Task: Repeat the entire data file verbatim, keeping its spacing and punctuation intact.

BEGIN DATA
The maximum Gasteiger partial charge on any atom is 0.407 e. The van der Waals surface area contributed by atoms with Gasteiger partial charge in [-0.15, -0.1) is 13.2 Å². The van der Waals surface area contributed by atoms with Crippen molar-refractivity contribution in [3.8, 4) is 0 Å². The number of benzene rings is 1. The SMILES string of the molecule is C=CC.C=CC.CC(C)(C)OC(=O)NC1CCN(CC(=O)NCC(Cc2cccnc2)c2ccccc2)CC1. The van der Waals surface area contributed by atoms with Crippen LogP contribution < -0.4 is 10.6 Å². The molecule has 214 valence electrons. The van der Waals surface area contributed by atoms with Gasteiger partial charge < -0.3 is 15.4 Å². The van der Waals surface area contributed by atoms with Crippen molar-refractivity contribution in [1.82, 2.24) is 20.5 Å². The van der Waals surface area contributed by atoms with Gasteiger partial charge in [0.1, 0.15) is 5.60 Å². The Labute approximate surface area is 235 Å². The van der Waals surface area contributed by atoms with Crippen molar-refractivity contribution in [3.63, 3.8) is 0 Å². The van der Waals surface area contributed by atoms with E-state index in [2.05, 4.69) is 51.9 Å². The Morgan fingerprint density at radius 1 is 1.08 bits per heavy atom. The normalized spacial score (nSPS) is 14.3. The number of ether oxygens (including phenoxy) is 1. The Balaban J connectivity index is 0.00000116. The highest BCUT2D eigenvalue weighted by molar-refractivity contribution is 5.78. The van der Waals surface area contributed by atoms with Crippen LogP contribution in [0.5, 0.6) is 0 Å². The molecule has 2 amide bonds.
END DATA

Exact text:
The maximum Gasteiger partial charge on any atom is 0.407 e. The van der Waals surface area contributed by atoms with Gasteiger partial charge in [-0.15, -0.1) is 13.2 Å². The van der Waals surface area contributed by atoms with Crippen molar-refractivity contribution in [3.8, 4) is 0 Å². The number of benzene rings is 1. The SMILES string of the molecule is C=CC.C=CC.CC(C)(C)OC(=O)NC1CCN(CC(=O)NCC(Cc2cccnc2)c2ccccc2)CC1. The van der Waals surface area contributed by atoms with Crippen LogP contribution < -0.4 is 10.6 Å². The molecule has 214 valence electrons. The van der Waals surface area contributed by atoms with Gasteiger partial charge < -0.3 is 15.4 Å². The van der Waals surface area contributed by atoms with Crippen molar-refractivity contribution in [1.82, 2.24) is 20.5 Å². The van der Waals surface area contributed by atoms with Gasteiger partial charge in [0.1, 0.15) is 5.60 Å². The Labute approximate surface area is 235 Å². The van der Waals surface area contributed by atoms with Crippen molar-refractivity contribution in [3.63, 3.8) is 0 Å². The van der Waals surface area contributed by atoms with E-state index in [2.05, 4.69) is 51.9 Å². The Morgan fingerprint density at radius 1 is 1.08 bits per heavy atom. The normalized spacial score (nSPS) is 14.3. The number of ether oxygens (including phenoxy) is 1. The Balaban J connectivity index is 0.00000116. The highest BCUT2D eigenvalue weighted by molar-refractivity contribution is 5.78. The van der Waals surface area contributed by atoms with Crippen LogP contribution in [0.5, 0.6) is 0 Å². The molecule has 2 amide bonds.